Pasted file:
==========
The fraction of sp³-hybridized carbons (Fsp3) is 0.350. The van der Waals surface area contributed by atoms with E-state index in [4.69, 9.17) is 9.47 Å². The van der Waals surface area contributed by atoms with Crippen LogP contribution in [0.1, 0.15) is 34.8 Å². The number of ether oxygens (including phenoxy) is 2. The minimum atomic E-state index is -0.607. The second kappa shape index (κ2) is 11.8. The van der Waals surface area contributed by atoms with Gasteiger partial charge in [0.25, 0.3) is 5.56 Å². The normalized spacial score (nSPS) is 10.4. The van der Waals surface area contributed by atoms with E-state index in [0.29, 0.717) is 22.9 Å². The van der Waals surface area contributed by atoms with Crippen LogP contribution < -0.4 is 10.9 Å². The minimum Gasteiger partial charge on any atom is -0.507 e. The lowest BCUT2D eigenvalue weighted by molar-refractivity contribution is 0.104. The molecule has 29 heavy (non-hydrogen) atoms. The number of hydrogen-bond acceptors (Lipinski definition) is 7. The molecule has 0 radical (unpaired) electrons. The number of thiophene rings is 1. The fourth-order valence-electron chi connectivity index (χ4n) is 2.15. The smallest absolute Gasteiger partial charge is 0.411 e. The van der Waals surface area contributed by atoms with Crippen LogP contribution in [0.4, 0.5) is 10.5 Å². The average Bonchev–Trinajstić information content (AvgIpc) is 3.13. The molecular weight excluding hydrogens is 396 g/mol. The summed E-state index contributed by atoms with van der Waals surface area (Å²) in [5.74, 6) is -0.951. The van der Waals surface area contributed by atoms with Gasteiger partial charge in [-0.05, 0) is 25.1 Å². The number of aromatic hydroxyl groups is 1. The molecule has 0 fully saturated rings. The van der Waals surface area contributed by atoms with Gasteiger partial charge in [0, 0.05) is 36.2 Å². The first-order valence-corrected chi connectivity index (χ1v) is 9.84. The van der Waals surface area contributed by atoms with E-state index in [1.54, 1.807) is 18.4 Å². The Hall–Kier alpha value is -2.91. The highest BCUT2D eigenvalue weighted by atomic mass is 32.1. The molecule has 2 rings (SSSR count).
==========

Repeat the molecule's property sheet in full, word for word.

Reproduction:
The fraction of sp³-hybridized carbons (Fsp3) is 0.350. The van der Waals surface area contributed by atoms with E-state index in [4.69, 9.17) is 9.47 Å². The van der Waals surface area contributed by atoms with Crippen LogP contribution in [0.1, 0.15) is 34.8 Å². The number of ether oxygens (including phenoxy) is 2. The minimum atomic E-state index is -0.607. The second kappa shape index (κ2) is 11.8. The van der Waals surface area contributed by atoms with Gasteiger partial charge in [0.25, 0.3) is 5.56 Å². The normalized spacial score (nSPS) is 10.4. The van der Waals surface area contributed by atoms with E-state index in [0.29, 0.717) is 22.9 Å². The van der Waals surface area contributed by atoms with Crippen LogP contribution < -0.4 is 10.9 Å². The minimum Gasteiger partial charge on any atom is -0.507 e. The lowest BCUT2D eigenvalue weighted by molar-refractivity contribution is 0.104. The molecule has 29 heavy (non-hydrogen) atoms. The number of hydrogen-bond acceptors (Lipinski definition) is 7. The molecule has 0 radical (unpaired) electrons. The number of thiophene rings is 1. The fourth-order valence-electron chi connectivity index (χ4n) is 2.15. The smallest absolute Gasteiger partial charge is 0.411 e. The van der Waals surface area contributed by atoms with Crippen LogP contribution in [0.4, 0.5) is 10.5 Å². The average Bonchev–Trinajstić information content (AvgIpc) is 3.13. The molecular weight excluding hydrogens is 396 g/mol. The summed E-state index contributed by atoms with van der Waals surface area (Å²) in [5.74, 6) is -0.951. The van der Waals surface area contributed by atoms with Gasteiger partial charge in [-0.05, 0) is 25.1 Å². The number of aromatic hydroxyl groups is 1. The molecule has 0 fully saturated rings. The van der Waals surface area contributed by atoms with Gasteiger partial charge in [0, 0.05) is 36.2 Å². The first-order valence-corrected chi connectivity index (χ1v) is 9.84. The van der Waals surface area contributed by atoms with E-state index in [1.54, 1.807) is 18.4 Å². The Hall–Kier alpha value is -2.91. The highest BCUT2D eigenvalue weighted by atomic mass is 32.1. The molecule has 2 rings (SSSR count).